This dysplasia is the consequence of COL11A2 mutations and is also called non‐ocular Stickler dysplasia. The disease has an autosomal recessive transmission. Skeletal similarities with Kniest dysplasia is noticed, but without ophthalmologic involvement. However, the hearing impairment is much more important. Thus, the clinical picture is represented by sensorineural hearing loss, disproportionate short stature with micromelia, enlarged epiphyses and spine abnormalities, and dysmorphic facial features [49]. Sulfation disorders group

In this group of disorders, the main gene mutated is DTDST (5q32–33) that encodes for sulphate transporter SLC26A2 that influences the sulfation of proteoglycans in cartilage matrix [50]. The pathologies of this group are autosomal recessives, in contrast to the previously presented anomalies that are characterized by autosomal dominant inheritance. The disorders produced by DTDST mutations are diastrophic dysplasia, achondrogenesis type IB, atelosteogenesis type II and MED type IV [11]. Diastrophic dysplasia

It is characterized by disproportionate growth retardation with micromelia, debuted in pre‐natal period [51]. Progressively, after birth, multiple joint contractures occur, especially in the shoulders, elbows, hip and interphalangeal joints [52]. At birth, the congenital club foot, the hypoplasia of the first metacarpal, thumb subluxation or cervical subluxation is also noted. Long bones are short and large [52]. There is a progressive scoliosis. Other specific features are the cysts observed at the ear pavilion [52]. Radiographic findings are metaphyseal widening and epiphyseal dysplasia. Skeletal dysplasia in perlecan disorders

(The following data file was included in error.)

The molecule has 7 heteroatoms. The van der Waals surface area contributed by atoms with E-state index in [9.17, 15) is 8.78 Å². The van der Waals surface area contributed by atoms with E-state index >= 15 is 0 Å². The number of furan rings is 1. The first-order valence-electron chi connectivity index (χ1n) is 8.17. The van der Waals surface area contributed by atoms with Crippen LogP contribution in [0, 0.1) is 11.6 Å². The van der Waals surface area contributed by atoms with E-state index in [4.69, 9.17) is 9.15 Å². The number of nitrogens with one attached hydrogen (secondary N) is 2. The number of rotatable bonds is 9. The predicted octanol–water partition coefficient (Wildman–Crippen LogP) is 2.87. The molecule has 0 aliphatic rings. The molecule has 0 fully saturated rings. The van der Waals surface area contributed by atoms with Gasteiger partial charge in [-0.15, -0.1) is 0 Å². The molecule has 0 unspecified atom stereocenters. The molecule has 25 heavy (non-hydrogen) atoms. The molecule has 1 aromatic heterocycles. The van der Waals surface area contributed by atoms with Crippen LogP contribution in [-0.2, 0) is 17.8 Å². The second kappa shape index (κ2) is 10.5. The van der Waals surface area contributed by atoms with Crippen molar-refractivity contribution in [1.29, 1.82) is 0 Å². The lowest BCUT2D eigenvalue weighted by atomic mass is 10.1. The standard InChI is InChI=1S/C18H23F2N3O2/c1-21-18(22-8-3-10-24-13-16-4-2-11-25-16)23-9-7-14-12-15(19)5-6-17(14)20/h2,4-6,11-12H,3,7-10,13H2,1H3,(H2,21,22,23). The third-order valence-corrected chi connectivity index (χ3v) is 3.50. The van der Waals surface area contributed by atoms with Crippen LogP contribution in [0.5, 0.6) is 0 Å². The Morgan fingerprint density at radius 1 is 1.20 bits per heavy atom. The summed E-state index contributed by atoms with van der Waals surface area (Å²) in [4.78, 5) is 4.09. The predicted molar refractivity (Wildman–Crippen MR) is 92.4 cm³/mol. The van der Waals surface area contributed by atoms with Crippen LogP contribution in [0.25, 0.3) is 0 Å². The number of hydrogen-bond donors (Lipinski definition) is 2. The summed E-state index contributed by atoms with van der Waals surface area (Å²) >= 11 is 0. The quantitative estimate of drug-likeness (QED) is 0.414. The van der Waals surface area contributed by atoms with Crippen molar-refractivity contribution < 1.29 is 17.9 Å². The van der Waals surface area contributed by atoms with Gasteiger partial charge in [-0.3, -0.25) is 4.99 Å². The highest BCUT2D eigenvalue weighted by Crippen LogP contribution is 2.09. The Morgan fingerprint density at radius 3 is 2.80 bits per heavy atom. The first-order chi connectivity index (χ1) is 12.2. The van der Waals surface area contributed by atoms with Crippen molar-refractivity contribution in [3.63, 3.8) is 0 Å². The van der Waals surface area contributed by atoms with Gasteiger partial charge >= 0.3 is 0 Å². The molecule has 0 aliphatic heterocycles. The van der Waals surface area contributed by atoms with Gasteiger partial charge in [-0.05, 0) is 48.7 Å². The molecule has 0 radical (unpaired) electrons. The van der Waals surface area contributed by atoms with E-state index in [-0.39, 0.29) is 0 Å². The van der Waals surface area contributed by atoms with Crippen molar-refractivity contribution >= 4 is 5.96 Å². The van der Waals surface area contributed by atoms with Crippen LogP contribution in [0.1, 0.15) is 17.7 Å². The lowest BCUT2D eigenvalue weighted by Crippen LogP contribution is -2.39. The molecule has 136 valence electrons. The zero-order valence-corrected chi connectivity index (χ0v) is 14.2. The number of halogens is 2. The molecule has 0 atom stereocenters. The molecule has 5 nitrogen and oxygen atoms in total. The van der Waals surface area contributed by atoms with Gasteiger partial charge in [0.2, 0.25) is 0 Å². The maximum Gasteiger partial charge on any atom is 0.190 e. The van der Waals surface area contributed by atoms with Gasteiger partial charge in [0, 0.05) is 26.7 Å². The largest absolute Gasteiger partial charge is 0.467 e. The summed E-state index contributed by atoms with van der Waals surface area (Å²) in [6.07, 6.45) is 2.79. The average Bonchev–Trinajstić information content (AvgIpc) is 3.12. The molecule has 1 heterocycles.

The perlecan is a heparan sulphate proteoglycan that acts as a co‐receptor for FGF2, thus having a role in intercellular adhesion and in promoting cells proliferation and angiogenesis. The mutations of gene encoding perlecan (PLC, 1q36–34) induce different skeletal disorders transmitted by autosomal recessive mode: dyssegmental dysplasia, Silverman‐Handmaker type; dyssegmental dysplasia, Rolland‐Desbuquois type; and Schwartz‐Jampel syndrome [11]. Dyssegmental dysplasias

They are represented by two disorders, Silverman‐Handmaker and Rolland‐Desbuquois, which are the forms of neo‐natal short‐limbed dwarfism. Both are produced by different mutations of the same gene, PLC. The Silverman‐Handmaker type is the most severe, being lethal in peri‐natal period, compared to Rolland‐Desbuquois, which is less severe [53]. The skeletal abnormalities are represented by vertebral segmentation associated with long bones impairments that are shorter, larger and bowed [54]. The vertebral segmentation is observed as marked differences in size and shape of vertebral bodies. A reduced joint mobility is often associated. A cleft palate as well as the encephalocele was described. Schwartz‐Jampel syndrome